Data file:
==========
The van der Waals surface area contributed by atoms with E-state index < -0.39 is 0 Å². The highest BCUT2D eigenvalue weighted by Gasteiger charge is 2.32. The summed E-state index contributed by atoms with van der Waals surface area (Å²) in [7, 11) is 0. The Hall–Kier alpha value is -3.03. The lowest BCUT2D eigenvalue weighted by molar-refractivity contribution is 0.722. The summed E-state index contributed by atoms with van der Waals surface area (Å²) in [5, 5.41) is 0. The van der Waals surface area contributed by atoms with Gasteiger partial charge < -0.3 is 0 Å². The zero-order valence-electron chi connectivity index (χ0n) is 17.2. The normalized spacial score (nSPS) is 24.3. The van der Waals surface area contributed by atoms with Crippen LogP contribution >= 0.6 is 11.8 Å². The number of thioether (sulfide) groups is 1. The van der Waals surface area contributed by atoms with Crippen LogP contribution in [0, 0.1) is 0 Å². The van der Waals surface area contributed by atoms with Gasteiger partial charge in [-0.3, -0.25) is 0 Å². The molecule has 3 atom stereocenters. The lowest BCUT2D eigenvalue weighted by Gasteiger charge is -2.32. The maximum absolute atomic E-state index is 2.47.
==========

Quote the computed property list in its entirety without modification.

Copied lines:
The van der Waals surface area contributed by atoms with E-state index < -0.39 is 0 Å². The highest BCUT2D eigenvalue weighted by Gasteiger charge is 2.32. The summed E-state index contributed by atoms with van der Waals surface area (Å²) in [7, 11) is 0. The Hall–Kier alpha value is -3.03. The lowest BCUT2D eigenvalue weighted by molar-refractivity contribution is 0.722. The summed E-state index contributed by atoms with van der Waals surface area (Å²) in [5, 5.41) is 0. The van der Waals surface area contributed by atoms with Gasteiger partial charge < -0.3 is 0 Å². The zero-order valence-electron chi connectivity index (χ0n) is 17.2. The normalized spacial score (nSPS) is 24.3. The van der Waals surface area contributed by atoms with Crippen LogP contribution >= 0.6 is 11.8 Å². The number of thioether (sulfide) groups is 1. The van der Waals surface area contributed by atoms with Crippen LogP contribution in [0, 0.1) is 0 Å². The van der Waals surface area contributed by atoms with Gasteiger partial charge in [-0.3, -0.25) is 0 Å². The molecule has 3 atom stereocenters. The lowest BCUT2D eigenvalue weighted by Gasteiger charge is -2.32. The maximum absolute atomic E-state index is 2.47.